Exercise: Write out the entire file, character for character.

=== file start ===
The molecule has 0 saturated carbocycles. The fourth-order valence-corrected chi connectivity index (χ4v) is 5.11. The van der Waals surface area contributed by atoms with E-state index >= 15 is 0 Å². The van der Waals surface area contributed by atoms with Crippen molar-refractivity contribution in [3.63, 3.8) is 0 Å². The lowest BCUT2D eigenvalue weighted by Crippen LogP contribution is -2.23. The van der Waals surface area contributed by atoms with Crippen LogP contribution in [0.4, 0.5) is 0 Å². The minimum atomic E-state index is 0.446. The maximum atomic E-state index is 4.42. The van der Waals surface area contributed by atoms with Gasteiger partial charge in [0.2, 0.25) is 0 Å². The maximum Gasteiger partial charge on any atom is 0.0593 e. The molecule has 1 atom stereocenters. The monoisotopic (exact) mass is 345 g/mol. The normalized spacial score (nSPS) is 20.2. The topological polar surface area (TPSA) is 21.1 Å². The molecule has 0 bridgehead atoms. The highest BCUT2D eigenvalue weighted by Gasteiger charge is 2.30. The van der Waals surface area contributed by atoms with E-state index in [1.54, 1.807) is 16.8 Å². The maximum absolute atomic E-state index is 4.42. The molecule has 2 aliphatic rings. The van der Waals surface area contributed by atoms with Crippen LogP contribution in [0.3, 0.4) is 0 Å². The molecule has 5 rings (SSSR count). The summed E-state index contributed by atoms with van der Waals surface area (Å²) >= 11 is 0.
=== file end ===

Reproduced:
The molecule has 0 saturated carbocycles. The fourth-order valence-corrected chi connectivity index (χ4v) is 5.11. The van der Waals surface area contributed by atoms with E-state index >= 15 is 0 Å². The van der Waals surface area contributed by atoms with Crippen molar-refractivity contribution in [3.63, 3.8) is 0 Å². The lowest BCUT2D eigenvalue weighted by Crippen LogP contribution is -2.23. The van der Waals surface area contributed by atoms with Crippen LogP contribution in [0.4, 0.5) is 0 Å². The minimum atomic E-state index is 0.446. The maximum atomic E-state index is 4.42. The van der Waals surface area contributed by atoms with Gasteiger partial charge in [0.2, 0.25) is 0 Å². The maximum Gasteiger partial charge on any atom is 0.0593 e. The molecule has 1 atom stereocenters. The monoisotopic (exact) mass is 345 g/mol. The normalized spacial score (nSPS) is 20.2. The topological polar surface area (TPSA) is 21.1 Å². The molecule has 0 bridgehead atoms. The highest BCUT2D eigenvalue weighted by Gasteiger charge is 2.30. The van der Waals surface area contributed by atoms with E-state index in [1.54, 1.807) is 16.8 Å². The maximum absolute atomic E-state index is 4.42. The molecule has 2 aliphatic rings. The van der Waals surface area contributed by atoms with Crippen LogP contribution in [0.3, 0.4) is 0 Å². The molecule has 5 rings (SSSR count). The summed E-state index contributed by atoms with van der Waals surface area (Å²) >= 11 is 0.